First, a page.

This paper reports on a collaborative venture between operational researchers and civil engineers over 3 years. The main objectives were to collect and publish data on the observed rates of deterioration of particular defect types in a large number of concrete bridges, and to develop predictive mathematical models that relate inspection frequency to maintenance costs. The motivation was in part associated with the prototype modelling paper for inspection practices of major concrete structures, Christer (1988). The paper reports on the analysis of data collected and the estimation of deterioration using the concept of delay time. The two phase delay time model is extended to an extra phase in order to model the process of cracking and spalling in concrete. Maximum likelihood techniques are used to estimate modelling parameters and an appropriate test of fit is carried out. Cost based models are then formulated to predict the cost effects of maintenance and inspection decision options. The cost model is applied first to an element, and then to an aggregate number of component types to produce a cost model for maintenance of a bridge or set of bridges.
"For some recent examples of extensive case studies one may look to, for example: Vanneste and Van Wassenhove (1995)--an integrated approach to modelling maintenance at a concrete products manufacturer , with particular application of age-based replacement ; Christer et al. (1995)--modelling inspection maintenance at a copper products manufacturer; Perakis and Inozu (1991)--replacement modelling of components in marine diesels under particular operating conditions; Monplaisir and Arumugadasan (1994)--Markov modelling of condition based maintenance for locomotive diesel engines; Gopalaswamy et al. (1993)--component replacement for a vehicle fleet using multiple criteria decision making; Kececioglu and Sun (1995)--opportunistic replacement for ballbearing systems; Chilcott and Christer (1991) --maintenance modelling of coal face machinery; Redmond et al. (1997)--modelling the degradation of concrete structures. Dekker (1996) provides a recent review of published case studies relating to mathematical modelling of maintenance (maintenance optimization models). "
[Show abstract][Hide abstract] ABSTRACT: This paper may be seen as an appeal to maintenance modellers to work with maintenance engineers and managers on real problems. Such collaboration is essential if maintenance modelling is to be accepted within the engineering community. It is also particularly important in the design and building of maintenance management information systems if such systems are to be used to manage and operate maintenance policy in the new millennium. In this context, developing areas of maintenance modelling are discussed, namely: inspection maintenance; condition based maintenance; maintenance for multi-component systems; and maintenance management information systems. Some new models relating to capital replacement are also considered. Thus, we are concerned with the mathematical modelling of maintenance rather than with management processes relating to maintenance. Discussion of maintenance management information systems is included because of their importance in providing data for mathematical modelling and in implementing model-based maintenance policy.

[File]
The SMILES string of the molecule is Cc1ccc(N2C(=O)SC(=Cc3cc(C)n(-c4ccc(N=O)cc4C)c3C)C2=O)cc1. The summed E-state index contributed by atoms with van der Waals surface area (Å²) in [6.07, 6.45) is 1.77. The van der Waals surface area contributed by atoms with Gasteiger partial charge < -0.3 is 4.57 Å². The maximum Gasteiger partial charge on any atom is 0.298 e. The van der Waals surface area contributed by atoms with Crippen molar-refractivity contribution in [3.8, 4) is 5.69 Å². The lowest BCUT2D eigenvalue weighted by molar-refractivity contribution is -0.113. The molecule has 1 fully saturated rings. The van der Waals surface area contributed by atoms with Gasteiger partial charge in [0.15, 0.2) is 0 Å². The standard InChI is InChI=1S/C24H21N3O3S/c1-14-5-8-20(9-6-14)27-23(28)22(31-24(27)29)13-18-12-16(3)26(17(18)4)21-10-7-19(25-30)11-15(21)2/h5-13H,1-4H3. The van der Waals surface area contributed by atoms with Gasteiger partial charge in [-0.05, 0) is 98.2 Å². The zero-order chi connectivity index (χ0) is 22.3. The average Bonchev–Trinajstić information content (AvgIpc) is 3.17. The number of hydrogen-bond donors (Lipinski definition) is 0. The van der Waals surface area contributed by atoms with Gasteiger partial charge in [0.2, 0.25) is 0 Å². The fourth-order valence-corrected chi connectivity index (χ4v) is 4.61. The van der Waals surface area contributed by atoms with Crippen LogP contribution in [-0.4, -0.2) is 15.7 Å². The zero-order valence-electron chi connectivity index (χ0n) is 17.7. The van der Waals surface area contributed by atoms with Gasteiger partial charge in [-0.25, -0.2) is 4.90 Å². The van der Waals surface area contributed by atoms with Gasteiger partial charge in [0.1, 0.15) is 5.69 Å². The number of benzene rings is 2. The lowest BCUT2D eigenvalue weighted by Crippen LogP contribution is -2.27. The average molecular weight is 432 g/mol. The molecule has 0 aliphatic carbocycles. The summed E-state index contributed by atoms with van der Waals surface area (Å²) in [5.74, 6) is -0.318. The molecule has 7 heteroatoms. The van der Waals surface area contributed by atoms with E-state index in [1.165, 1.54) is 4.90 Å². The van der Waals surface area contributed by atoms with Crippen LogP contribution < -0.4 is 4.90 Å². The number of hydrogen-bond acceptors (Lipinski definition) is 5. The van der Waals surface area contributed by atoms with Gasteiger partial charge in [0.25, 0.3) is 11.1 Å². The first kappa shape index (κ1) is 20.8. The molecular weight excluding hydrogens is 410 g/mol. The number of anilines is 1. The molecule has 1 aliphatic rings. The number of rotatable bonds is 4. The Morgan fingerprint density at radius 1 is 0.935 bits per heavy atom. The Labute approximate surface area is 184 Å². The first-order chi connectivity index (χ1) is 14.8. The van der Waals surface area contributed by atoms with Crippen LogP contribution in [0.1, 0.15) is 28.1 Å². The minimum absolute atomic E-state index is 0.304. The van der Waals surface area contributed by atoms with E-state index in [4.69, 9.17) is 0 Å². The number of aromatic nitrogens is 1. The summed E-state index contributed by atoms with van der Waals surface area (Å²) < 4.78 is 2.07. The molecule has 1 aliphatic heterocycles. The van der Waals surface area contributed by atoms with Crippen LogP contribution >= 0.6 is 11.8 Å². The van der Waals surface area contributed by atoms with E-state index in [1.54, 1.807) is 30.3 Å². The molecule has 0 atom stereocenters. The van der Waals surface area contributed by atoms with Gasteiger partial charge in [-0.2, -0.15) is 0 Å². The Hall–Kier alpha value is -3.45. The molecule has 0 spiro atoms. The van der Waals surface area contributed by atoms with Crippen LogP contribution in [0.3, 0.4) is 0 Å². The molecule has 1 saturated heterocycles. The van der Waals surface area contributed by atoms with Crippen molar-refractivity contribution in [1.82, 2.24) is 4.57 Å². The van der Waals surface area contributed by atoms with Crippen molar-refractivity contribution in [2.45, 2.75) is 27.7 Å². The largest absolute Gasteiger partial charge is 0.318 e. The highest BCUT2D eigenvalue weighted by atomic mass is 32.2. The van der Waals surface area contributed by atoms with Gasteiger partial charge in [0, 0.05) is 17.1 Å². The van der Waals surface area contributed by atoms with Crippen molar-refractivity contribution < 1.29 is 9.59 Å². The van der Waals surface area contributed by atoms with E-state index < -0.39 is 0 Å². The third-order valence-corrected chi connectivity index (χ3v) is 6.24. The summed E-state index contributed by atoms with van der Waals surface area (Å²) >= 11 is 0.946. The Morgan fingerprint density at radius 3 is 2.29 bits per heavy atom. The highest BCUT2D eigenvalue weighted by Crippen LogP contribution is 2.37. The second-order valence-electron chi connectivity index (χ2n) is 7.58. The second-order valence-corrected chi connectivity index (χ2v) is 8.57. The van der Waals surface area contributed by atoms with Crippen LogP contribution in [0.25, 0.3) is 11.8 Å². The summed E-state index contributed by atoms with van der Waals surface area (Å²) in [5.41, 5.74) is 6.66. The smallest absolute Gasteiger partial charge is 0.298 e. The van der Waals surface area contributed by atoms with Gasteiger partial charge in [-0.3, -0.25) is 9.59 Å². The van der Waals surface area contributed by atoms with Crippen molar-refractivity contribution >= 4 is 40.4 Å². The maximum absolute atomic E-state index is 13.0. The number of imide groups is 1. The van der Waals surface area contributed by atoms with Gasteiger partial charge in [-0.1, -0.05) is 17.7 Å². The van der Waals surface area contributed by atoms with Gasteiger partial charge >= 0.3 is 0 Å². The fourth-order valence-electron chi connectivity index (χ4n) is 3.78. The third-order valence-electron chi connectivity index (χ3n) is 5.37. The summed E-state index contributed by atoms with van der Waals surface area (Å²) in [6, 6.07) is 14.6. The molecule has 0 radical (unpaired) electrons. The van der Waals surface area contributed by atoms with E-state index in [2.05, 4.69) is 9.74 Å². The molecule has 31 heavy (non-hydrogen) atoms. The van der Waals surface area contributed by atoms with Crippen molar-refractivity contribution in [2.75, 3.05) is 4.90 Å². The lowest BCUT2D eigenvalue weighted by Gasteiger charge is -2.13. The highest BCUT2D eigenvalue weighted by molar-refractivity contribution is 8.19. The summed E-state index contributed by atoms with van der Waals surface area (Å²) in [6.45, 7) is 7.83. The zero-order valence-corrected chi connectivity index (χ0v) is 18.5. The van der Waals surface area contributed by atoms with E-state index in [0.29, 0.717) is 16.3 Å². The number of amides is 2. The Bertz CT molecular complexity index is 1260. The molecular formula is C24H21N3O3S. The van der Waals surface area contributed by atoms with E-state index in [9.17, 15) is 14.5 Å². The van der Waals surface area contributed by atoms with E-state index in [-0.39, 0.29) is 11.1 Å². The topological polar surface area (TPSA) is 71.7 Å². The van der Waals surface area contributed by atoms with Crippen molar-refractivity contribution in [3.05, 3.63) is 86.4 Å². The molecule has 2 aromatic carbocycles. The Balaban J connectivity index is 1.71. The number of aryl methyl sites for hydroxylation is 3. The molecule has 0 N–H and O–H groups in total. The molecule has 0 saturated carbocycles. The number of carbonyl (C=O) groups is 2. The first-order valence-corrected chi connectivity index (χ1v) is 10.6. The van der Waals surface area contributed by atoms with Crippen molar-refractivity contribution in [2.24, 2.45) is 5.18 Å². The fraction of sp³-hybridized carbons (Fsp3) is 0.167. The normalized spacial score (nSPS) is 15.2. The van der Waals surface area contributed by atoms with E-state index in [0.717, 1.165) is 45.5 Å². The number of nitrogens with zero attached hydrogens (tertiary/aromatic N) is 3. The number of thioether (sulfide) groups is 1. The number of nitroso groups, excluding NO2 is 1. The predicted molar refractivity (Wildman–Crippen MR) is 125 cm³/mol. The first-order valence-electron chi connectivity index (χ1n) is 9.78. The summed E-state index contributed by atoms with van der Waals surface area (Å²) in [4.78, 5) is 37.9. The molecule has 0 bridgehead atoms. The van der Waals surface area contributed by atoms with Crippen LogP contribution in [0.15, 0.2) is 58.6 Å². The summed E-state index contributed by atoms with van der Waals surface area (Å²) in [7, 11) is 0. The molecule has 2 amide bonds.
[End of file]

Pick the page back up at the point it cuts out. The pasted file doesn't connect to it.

European Journal of Operational Research 06/1997; 99(3-99):493-506. DOI:10.1016/S0377-2217(96)00316-5 · 2.36 Impact Factor
[Show abstract][Hide abstract] ABSTRACT: In this paper we discuss the state of the art in applications of maintenance optimisation models. After giving a short introduction to the area, we consider several ways in which models may be used to optimise maintenance, such as case studies, operational and strategic decision support systems, and give examples of each of them. Next we discuss several areas where the models have been applied successfully. These include civil structure and aeroplane maintenance. From a comparative point of view, we discuss future prospects.
[Show abstract][Hide abstract] ABSTRACT: Adequate and relevant objective data for modelling maintenance decision problems are often incomplete or not readily accessible. This is particularly true in developing countries. In this paper the experience gained between 199195 in conducting a maintenance study of an inter-city express bus fleet in a developing country is presented. The lack of available maintenance records and operating data rendered the study the most data-starved maintenance modelling exercise the authors have met before or since. The study required the use of subjective methods to both define the problem and to estimate parameters, and the application of recently developed concepts in maintenance modelling along with snapshot analysis and delay time modelling. This imposed a structured approach to problem recognition and problem solution. The study contributed both directly and indirectly to a change in work culture and to a reduction in bus breakdown rate. The company was re-visited 5 years later specifically to seek evidence of lasting impact. Some evidence existed and is reported in the paper.
Journal of the Operational Research Society 02/2001; 52(3):247-260. DOI:10.1057/palgrave.jors.2601107 · 0.95 Impact Factor
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